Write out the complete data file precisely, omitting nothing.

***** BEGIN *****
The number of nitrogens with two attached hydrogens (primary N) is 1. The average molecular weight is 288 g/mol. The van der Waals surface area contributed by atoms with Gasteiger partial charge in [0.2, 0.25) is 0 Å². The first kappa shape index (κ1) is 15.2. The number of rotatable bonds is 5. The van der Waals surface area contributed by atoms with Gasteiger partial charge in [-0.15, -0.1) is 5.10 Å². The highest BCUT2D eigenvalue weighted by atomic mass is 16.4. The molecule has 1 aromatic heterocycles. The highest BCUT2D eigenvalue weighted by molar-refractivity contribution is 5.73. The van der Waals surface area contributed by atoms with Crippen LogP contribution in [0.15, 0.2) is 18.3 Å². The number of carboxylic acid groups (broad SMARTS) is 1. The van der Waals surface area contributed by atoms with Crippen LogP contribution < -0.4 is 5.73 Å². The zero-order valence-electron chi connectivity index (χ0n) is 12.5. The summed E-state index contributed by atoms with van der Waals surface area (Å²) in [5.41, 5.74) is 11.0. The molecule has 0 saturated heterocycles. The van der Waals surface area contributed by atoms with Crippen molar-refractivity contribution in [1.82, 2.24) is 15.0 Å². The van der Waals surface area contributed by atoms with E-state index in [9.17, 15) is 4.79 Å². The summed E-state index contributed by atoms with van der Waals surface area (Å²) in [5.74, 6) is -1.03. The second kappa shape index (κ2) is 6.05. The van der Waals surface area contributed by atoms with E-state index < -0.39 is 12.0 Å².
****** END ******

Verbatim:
The number of nitrogens with two attached hydrogens (primary N) is 1. The average molecular weight is 288 g/mol. The van der Waals surface area contributed by atoms with Gasteiger partial charge in [0.2, 0.25) is 0 Å². The first kappa shape index (κ1) is 15.2. The number of rotatable bonds is 5. The van der Waals surface area contributed by atoms with Gasteiger partial charge in [-0.15, -0.1) is 5.10 Å². The highest BCUT2D eigenvalue weighted by atomic mass is 16.4. The molecule has 1 aromatic heterocycles. The highest BCUT2D eigenvalue weighted by molar-refractivity contribution is 5.73. The van der Waals surface area contributed by atoms with Crippen LogP contribution in [0.15, 0.2) is 18.3 Å². The number of carboxylic acid groups (broad SMARTS) is 1. The van der Waals surface area contributed by atoms with Crippen LogP contribution < -0.4 is 5.73 Å². The zero-order valence-electron chi connectivity index (χ0n) is 12.5. The summed E-state index contributed by atoms with van der Waals surface area (Å²) in [5.41, 5.74) is 11.0. The molecule has 0 saturated heterocycles. The van der Waals surface area contributed by atoms with Crippen molar-refractivity contribution in [1.82, 2.24) is 15.0 Å². The van der Waals surface area contributed by atoms with E-state index in [9.17, 15) is 4.79 Å². The summed E-state index contributed by atoms with van der Waals surface area (Å²) in [5.74, 6) is -1.03. The second kappa shape index (κ2) is 6.05. The van der Waals surface area contributed by atoms with E-state index < -0.39 is 12.0 Å².